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ASP.NET MVC Model Binders

, 20 Jul 2011
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What Model Binders are in ASP.NET MVC and how you can use them in your MVC applications.

Introduction

One thing that I’m always asked to talk about when I’m delivering ASP.NET MVC sessions or courses is Model Binders. In this post, I’ll explain what Model Binders are in ASP.NET MVC and how you can use them in your MVC applications.

ASP.NET MVC Model Binders

Model Binders

ASP.NET MVC provides a way to de-serialize complex types that are part of the incoming HTTP request input. After these types are de-serialized, they are passed to the relevant controller’s action as method arguments. In the following controller action method code, during the execution of ASP.NET MVC pipeline, a binder is used to create the Customer instance from the request input:

[HttpPost]
public ActionResult Edit(Customer customer)
{
    if (ModelState.IsValid)
    {
        var mycustomer = _customerdb.GetCustomer(customer.Id);
        TryUpdateModel(mycustomer);

        return RedirectToAction("Index");
    }

    return View(customer);
}

ASP.NET MVC supplies some binders out of the box such as DefaultModelBinder that uses conventions (such as naming conventions) in order to create the Model from the request, or FormCollectionModelBinder that maps a request to a FormCollection object. You can use those defaults, and of course you can create your own Model Binders.

Creating a Custom Model Binder

In order to create a Model Binder, you need to get familiar with the IModelBinder interface:

public interface IModelBinder
{ 
    object BindModel(ControllerContext controllerContext, 
        ModelBindingContext bindingContext); 
}

This interface declares the BindModel method which is the only method that you need to implement. The method gets as arguments the controller context and the model binding context. The ControllerContext object holds information about the current HTTP request and about the associated controller. The ModelBindingContext holds information about the model itself and its metadata. Most of the time, you won’t have to write your own binder but if you need to, then follow the example.

Custom Model Binder Example

In the example, I’ll use the following Course presentation model object:

public class Course
{
    #region Properties
    
    public int CourseID { get; set; }
    public string Title { get; set; }
    public string Days { get; set; }
    public DateTime Time { get; set; }
    public string Location { get; set; }
    public int Credits { get; set; }

    #endregion
}

Here is a simple implementation of a Model Binder for the Course model:

public class CourseModelBinder : IModelBinder
{
  #region IModelBinder Members

  public object BindModel(ControllerContext controllerContext, 
                ModelBindingContext bindingContext)
  {
    HttpRequestBase request = controllerContext.HttpContext.Request;
    int courseId = Convert.ToInt32(request.Form.Get("CourseID"));
    string title = request.Form.Get("Title");
    string days = request.Form.Get("Days");
    DateTime time = Convert.ToDateTime(request.Form.Get("Time"));
    string location = request.Form.Get("Location");
    int credits = Convert.ToInt32(request.Form.Get("Credits"));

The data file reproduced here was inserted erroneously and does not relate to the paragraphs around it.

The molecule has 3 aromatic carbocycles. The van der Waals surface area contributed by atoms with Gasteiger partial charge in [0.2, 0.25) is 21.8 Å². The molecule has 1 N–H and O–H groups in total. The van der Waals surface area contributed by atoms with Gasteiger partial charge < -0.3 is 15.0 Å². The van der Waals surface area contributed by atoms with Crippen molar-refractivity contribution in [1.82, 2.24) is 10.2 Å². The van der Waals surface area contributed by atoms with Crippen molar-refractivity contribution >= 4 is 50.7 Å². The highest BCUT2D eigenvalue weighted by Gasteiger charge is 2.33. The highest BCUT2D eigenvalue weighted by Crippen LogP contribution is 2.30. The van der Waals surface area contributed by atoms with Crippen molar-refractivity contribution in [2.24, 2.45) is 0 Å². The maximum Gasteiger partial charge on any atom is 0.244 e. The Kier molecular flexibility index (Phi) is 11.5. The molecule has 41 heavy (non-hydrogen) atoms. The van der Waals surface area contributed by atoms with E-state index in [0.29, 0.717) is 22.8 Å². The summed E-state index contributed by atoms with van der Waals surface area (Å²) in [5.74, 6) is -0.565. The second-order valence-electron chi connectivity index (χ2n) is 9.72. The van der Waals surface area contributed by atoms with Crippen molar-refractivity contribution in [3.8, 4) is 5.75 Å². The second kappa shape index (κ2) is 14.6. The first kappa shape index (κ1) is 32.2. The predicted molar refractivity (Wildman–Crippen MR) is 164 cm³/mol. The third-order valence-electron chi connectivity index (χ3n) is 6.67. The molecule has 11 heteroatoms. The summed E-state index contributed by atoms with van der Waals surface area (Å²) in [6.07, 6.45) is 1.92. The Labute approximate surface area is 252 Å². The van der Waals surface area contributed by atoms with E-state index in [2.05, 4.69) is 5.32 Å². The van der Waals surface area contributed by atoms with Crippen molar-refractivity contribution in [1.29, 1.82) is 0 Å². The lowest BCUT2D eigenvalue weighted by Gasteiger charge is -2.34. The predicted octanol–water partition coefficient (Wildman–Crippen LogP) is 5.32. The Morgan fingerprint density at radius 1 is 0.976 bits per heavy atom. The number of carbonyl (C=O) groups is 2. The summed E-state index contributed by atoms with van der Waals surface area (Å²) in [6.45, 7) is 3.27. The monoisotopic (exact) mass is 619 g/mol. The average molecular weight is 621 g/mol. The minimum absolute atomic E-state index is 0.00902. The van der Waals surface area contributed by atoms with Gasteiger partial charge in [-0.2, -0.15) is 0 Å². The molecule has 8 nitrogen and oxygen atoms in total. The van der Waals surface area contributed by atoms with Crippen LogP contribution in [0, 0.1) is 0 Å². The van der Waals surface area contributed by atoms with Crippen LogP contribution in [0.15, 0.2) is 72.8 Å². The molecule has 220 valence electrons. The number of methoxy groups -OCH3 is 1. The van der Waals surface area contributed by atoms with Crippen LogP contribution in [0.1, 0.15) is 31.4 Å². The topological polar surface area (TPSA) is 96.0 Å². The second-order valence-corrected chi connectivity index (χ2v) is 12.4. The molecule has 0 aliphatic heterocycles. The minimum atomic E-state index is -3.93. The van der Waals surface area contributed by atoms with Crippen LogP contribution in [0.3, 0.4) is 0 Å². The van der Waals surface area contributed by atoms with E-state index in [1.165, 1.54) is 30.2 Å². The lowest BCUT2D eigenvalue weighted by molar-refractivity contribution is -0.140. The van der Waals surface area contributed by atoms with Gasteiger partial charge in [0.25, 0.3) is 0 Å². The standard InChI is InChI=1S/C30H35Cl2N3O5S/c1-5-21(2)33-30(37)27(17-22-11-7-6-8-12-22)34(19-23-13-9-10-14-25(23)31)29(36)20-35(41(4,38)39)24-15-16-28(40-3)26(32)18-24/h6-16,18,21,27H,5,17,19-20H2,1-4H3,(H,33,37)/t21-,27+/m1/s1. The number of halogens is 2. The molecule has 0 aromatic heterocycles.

return new Course
    {
      CourseID = courseId,
      Title = title,
      Days = days,
      Time = time, 
      Location = location,
      Credits = credits
    };
  }

  #endregion
}

The binder will create the instance of the course by converting all the relevant types from the incoming HTTP request.

Remark: The DefaultModelBinder will also do the same thing since it will use the naming conventions and the property types in order to make the conversion. This is only a simple example in order to explain the concept of Model Binders.

Integrating a Custom Model Binder

In order to integrate a Model Binder into your application, you’ll use the ModelBinders class and its Binders collection. Here is how you’ll integrate the previous binder:

ModelBinders.Binders.Add(typeof(Course), new CourseModelBinder());

The perfect place to put this line of code is in the Application_Start event in the Global.asax file.

Summary

Model Binders are very useful and save us a lot of development time. They help us to transform HTTP request input into model instances automatically, and by that makes our life easier. When in need, you can create your own custom Model Binder and integrate it into your MVC applications.

License

This article, along with any associated source code and files, is licensed under The Code Project Open License (CPOL)

About the Author

Gil Fink
Architect Sela Group
Israel Israel
Gil Fink is an expert in web development and Microsoft web and data platforms. He works as a senior consultant and architect at Sela Group. He is currently consulting for various enterprises and companies, where he helps to develop Web and RIA-based solutions. He conducts lectures and workshops for individuals and enterprises who want to specialize in infrastructure and web development. He is also a co-author of several Microsoft Official Courses and training kits and the founder of Front-End.IL meetup. You can read his publications at his website: http://www.gilfink.net
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Comments and Discussions

 
Questioncan i get source code for this article? PinmemberNithyaGopu3-Apr-14 19:32 
Questioncan i get source code for this article? PinmemberNithyaGopu3-Apr-14 19:32 

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